dog photographer Northamptonshire

Sit, stay, smile: Taking photos of your pet

Feb 7, 2022 | Guides

As a nation of animal lovers, it’s only natural that our phones, cameras & computers are crammed with photos featuring our four-legged friends. I mean, what else are we supposed to show to our friends and family?

But it isn’t always easy getting that perfect shot of our pets – they’re notoriously naughty, wriggly and downright difficult to take pictures of! But don’t despair – I’ve compiled a list of my top tips for getting the most out of your pet photos. Let’s get started…

Take your time

Not everyone enjoys having a camera shoved in their face, and the same goes for our pets! Take time to get your pet used to your phone or camera, and practice some positive reinforcement training so that they start to associate photos with good things (like tasty treats!).

If your pet starts to show signs of stress or discomfort, take a break and let them calm down. Do not pick up your camera again until they’re fully comfortable – their wellbeing should always be your number one priority.

Small black and tan dog sitting in grass in parkland

Go outside

Unless your house is blessed with big, beautiful windows and is flooded with natural light, it’s best to head outside to take photos. Natural daylight is much easier to work in than artificial indoor lighting.

If it’s an overcast day then you can take photos almost anywhere as the clouds will create lovely, soft lighting. If it’s a bright, sunny day, seek out some shade. As long as the light is falling evenly on your pet, you should be fine (watch out for ‘hot spots’ of bright light that often filters through the trees).

If you’re stuck indoors, try to take a photo near a window. At the very least, make sure your room is well lit, and check that your light source is falling evenly on your pet (not directly behind or hitting them from just one side). It’s also important to make sure that there’s plenty of light falling in front of your pet – not too harsh though, we don’t want to make them squint!

Tiny kitten standing on bed next to DSLR camera

Get down low

Getting down onto your pet’s level is one of the most effective things you can do and will instantly improve your photos! You’ll get a much more engaging shot, and it works for almost any pet, in any lighting conditions & any location.

If your pet is on the small side or you’re struggling to get down to their level, you can always pop them on a chair, sofa or bed – just be sure that the surface is solid and steady before you start snapping.

brown cockapoo in coventry bluebell woods

Focus on the eyes

Even if you don’t have a fancy camera, most smartphones will let you choose a focus point for your photo (usually by tapping the screen on the spot where you want to focus). With pets, focus should always be on the eyes – they are the windows to the soul, after all!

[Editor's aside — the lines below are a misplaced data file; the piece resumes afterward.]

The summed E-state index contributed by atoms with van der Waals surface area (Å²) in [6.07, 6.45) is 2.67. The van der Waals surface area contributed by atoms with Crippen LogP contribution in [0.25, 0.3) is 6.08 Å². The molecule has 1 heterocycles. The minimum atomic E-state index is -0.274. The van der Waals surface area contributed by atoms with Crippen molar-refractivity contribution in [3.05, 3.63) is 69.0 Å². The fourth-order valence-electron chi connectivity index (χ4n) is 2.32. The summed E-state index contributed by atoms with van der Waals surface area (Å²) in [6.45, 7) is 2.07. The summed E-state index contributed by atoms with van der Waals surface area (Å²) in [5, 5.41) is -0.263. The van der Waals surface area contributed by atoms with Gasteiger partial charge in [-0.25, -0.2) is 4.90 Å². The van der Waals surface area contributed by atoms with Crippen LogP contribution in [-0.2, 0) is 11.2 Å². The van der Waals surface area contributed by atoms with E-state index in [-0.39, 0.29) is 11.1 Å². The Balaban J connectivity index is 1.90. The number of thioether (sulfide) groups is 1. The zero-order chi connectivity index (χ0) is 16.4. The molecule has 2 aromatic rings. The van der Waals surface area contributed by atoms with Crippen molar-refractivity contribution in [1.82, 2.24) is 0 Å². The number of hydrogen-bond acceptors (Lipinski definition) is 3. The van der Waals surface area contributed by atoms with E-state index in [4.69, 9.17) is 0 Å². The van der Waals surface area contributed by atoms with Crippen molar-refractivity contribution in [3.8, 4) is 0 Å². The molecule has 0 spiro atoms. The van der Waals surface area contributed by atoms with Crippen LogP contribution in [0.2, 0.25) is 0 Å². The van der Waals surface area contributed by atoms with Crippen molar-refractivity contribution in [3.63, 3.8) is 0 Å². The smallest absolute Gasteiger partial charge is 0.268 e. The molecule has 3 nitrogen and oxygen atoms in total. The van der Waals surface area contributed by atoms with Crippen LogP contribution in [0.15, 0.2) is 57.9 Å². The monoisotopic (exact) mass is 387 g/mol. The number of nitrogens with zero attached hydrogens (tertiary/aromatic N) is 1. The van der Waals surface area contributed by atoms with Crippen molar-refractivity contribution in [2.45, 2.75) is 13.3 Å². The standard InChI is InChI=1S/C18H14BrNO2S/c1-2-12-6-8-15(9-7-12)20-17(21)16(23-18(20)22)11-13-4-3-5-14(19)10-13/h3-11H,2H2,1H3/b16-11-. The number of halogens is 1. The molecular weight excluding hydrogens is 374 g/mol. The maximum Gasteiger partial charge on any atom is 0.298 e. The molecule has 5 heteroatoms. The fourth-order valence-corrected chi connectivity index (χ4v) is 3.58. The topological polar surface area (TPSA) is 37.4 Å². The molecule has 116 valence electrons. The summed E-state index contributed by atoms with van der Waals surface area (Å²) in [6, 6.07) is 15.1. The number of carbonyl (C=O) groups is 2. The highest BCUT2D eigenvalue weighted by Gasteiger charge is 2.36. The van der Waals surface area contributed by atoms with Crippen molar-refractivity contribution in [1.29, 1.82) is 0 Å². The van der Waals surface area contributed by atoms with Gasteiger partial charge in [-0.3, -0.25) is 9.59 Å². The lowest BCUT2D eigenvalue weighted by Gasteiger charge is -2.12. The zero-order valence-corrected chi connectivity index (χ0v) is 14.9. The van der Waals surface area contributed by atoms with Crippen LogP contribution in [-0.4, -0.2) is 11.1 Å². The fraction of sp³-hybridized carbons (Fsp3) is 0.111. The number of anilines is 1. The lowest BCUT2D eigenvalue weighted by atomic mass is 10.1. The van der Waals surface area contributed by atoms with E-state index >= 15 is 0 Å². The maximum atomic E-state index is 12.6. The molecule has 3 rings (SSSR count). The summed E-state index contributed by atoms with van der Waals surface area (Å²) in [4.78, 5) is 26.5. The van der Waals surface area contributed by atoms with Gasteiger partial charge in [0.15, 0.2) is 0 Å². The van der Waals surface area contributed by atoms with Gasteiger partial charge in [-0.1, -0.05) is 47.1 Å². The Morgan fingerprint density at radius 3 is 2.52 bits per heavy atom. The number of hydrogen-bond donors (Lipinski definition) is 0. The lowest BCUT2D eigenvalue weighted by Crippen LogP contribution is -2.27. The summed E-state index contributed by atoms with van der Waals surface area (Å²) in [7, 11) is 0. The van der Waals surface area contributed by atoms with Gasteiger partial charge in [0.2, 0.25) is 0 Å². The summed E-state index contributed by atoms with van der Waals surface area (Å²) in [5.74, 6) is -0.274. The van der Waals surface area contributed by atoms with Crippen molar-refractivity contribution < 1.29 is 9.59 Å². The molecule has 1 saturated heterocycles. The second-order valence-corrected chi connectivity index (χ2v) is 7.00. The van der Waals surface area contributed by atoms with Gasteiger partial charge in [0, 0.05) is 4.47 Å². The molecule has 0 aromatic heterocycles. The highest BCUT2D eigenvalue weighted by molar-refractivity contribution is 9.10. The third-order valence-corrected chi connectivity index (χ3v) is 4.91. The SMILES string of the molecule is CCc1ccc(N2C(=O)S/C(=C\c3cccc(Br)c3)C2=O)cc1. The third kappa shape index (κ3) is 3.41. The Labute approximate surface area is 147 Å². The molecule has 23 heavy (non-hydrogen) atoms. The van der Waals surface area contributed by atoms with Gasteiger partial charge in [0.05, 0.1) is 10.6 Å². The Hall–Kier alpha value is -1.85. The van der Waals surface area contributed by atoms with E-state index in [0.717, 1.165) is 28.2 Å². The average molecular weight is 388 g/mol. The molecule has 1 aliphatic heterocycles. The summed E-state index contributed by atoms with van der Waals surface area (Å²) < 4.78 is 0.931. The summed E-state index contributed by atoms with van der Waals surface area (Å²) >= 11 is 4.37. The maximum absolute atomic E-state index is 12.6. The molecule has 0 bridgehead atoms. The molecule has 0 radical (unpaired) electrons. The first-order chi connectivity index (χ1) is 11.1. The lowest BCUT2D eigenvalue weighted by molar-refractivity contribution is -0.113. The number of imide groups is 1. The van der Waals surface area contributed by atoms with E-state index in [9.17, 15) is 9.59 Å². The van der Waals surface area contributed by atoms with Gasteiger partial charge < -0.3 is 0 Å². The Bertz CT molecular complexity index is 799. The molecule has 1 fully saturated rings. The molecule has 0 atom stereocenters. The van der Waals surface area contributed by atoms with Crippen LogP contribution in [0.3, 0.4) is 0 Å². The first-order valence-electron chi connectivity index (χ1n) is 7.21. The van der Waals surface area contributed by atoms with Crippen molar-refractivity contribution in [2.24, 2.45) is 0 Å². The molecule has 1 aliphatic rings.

Another thing to watch out for is ‘catchlights’. These are the bright spots of light that appear in our eyes and create that ‘sparkle’. Without them, eyes can look pretty lifeless. So unless your pet has a fringe or an impressive set of eyebrows (I’m looking at you, Schnauzers), you should aim to capture catchlights in their eyes.

The best way to ensure you get nice catchlights in your pet’s eyes is make sure you’ve got a nice big light source behind you (facing your pet). This could be something as simple as the open sky behind you, or  a big window.

golden retriever dog photography Northampton

Black/white pets

Owners of a black or white pet will often tell you how hard it can be to take a nice photo – too often you end up with a big black blob or a bright white ball of nothing! But there are a couple of tricks you can use to get better photos of your pets.

For black pets, photograph them against a dark background (like a shady area, a dark fence or garage door). This will give your camera a more even scene to capture. It’s also important to make sure that there’s plenty of light falling in front of your pet. This will help pull out details in their face and fur.

For white pets, you do the opposite – find a light-coloured background. This could be a white wall or cream bedspread, anything with similar tones to your pet. And be careful with your lighting – if the light falling on your pet is too bright, they’ll end up being ‘blown out’ and we won’t capture all the detail in their furry faces!

German Shorthaird Pointer standing in bushes

Keep it simple

At the end of the day we’re taking photos of our pets, to capture them. So don’t worry about dramatic landscapes. Forget about fancy props or poses. Keep your backgrounds de-cluttered and your scenery simple, and focus on the star of the show. You’ll be surprised at what you can achieve if you just keep things simple!

Brown tabby cat sitting in tall garden grass

Final tips

Get as close to your pet as possible (as long as they’re comfortable with you doing so). This will help your photo stay in focus. And don’t be afraid to take lots of photos. It’s rare that you’ll capture the perfect shot straight away, so snap away! And remember, when your pet has had enough, be sure to give them a break.

FEELING INSPIRED?

Hopefully this post has reassured you that you can take some amazing photos of your pet – all it takes is a little bit of planning, patience and a few tricks of the trade!

How about turning one of your photos into a bespoke pet portrait?



Fine art pet portrait artist | Northamptonshire, East Midlands, UK